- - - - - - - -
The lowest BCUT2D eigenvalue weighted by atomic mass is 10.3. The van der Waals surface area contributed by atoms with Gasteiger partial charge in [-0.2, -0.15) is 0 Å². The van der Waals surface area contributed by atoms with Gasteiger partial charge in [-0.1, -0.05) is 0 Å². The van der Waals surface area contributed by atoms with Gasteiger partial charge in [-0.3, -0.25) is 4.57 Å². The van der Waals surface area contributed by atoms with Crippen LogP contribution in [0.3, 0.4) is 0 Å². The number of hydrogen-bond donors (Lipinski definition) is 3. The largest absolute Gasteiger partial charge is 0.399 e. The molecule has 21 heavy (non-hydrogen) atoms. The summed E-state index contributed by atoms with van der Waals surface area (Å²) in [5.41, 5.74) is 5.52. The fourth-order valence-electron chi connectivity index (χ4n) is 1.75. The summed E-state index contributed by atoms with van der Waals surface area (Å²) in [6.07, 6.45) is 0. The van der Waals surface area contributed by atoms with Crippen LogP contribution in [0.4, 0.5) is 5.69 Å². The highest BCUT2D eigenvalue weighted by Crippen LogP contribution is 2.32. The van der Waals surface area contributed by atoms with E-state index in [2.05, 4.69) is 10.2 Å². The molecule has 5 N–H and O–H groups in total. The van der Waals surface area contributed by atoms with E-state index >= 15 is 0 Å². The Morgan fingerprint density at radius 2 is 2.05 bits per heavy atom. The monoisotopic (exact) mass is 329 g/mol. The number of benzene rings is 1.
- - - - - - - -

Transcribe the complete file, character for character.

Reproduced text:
The lowest BCUT2D eigenvalue weighted by atomic mass is 10.3. The van der Waals surface area contributed by atoms with Gasteiger partial charge in [-0.2, -0.15) is 0 Å². The van der Waals surface area contributed by atoms with Gasteiger partial charge in [-0.1, -0.05) is 0 Å². The van der Waals surface area contributed by atoms with Gasteiger partial charge in [-0.3, -0.25) is 4.57 Å². The van der Waals surface area contributed by atoms with Crippen LogP contribution in [0.3, 0.4) is 0 Å². The number of hydrogen-bond donors (Lipinski definition) is 3. The largest absolute Gasteiger partial charge is 0.399 e. The molecule has 21 heavy (non-hydrogen) atoms. The summed E-state index contributed by atoms with van der Waals surface area (Å²) in [5.41, 5.74) is 5.52. The fourth-order valence-electron chi connectivity index (χ4n) is 1.75. The summed E-state index contributed by atoms with van der Waals surface area (Å²) in [6.07, 6.45) is 0. The van der Waals surface area contributed by atoms with Crippen LogP contribution in [0.4, 0.5) is 5.69 Å². The highest BCUT2D eigenvalue weighted by Crippen LogP contribution is 2.32. The van der Waals surface area contributed by atoms with E-state index in [2.05, 4.69) is 10.2 Å². The molecule has 5 N–H and O–H groups in total. The van der Waals surface area contributed by atoms with E-state index >= 15 is 0 Å². The Morgan fingerprint density at radius 2 is 2.05 bits per heavy atom. The monoisotopic (exact) mass is 329 g/mol. The number of benzene rings is 1.